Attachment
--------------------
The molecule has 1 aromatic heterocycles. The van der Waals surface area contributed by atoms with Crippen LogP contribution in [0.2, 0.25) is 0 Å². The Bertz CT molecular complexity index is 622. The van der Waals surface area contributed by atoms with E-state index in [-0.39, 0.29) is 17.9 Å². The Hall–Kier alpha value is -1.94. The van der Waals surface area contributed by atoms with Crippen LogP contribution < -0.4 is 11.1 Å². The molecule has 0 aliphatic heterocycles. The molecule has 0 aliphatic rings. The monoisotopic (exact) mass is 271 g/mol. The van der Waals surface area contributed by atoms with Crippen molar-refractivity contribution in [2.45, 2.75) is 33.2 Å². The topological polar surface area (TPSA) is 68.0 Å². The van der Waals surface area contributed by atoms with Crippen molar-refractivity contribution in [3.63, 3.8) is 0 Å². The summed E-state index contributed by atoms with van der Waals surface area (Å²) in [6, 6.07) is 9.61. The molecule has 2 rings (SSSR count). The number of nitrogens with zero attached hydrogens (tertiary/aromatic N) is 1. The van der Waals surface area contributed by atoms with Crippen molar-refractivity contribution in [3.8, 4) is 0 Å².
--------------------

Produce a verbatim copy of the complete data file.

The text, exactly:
The molecule has 1 aromatic heterocycles. The van der Waals surface area contributed by atoms with Crippen LogP contribution in [0.2, 0.25) is 0 Å². The Bertz CT molecular complexity index is 622. The van der Waals surface area contributed by atoms with E-state index in [-0.39, 0.29) is 17.9 Å². The Hall–Kier alpha value is -1.94. The van der Waals surface area contributed by atoms with Crippen LogP contribution < -0.4 is 11.1 Å². The molecule has 0 aliphatic heterocycles. The molecule has 0 aliphatic rings. The monoisotopic (exact) mass is 271 g/mol. The van der Waals surface area contributed by atoms with Crippen molar-refractivity contribution in [2.45, 2.75) is 33.2 Å². The topological polar surface area (TPSA) is 68.0 Å². The van der Waals surface area contributed by atoms with Crippen molar-refractivity contribution in [3.63, 3.8) is 0 Å². The summed E-state index contributed by atoms with van der Waals surface area (Å²) in [6, 6.07) is 9.61. The molecule has 2 rings (SSSR count). The number of nitrogens with zero attached hydrogens (tertiary/aromatic N) is 1. The van der Waals surface area contributed by atoms with Crippen molar-refractivity contribution in [3.8, 4) is 0 Å².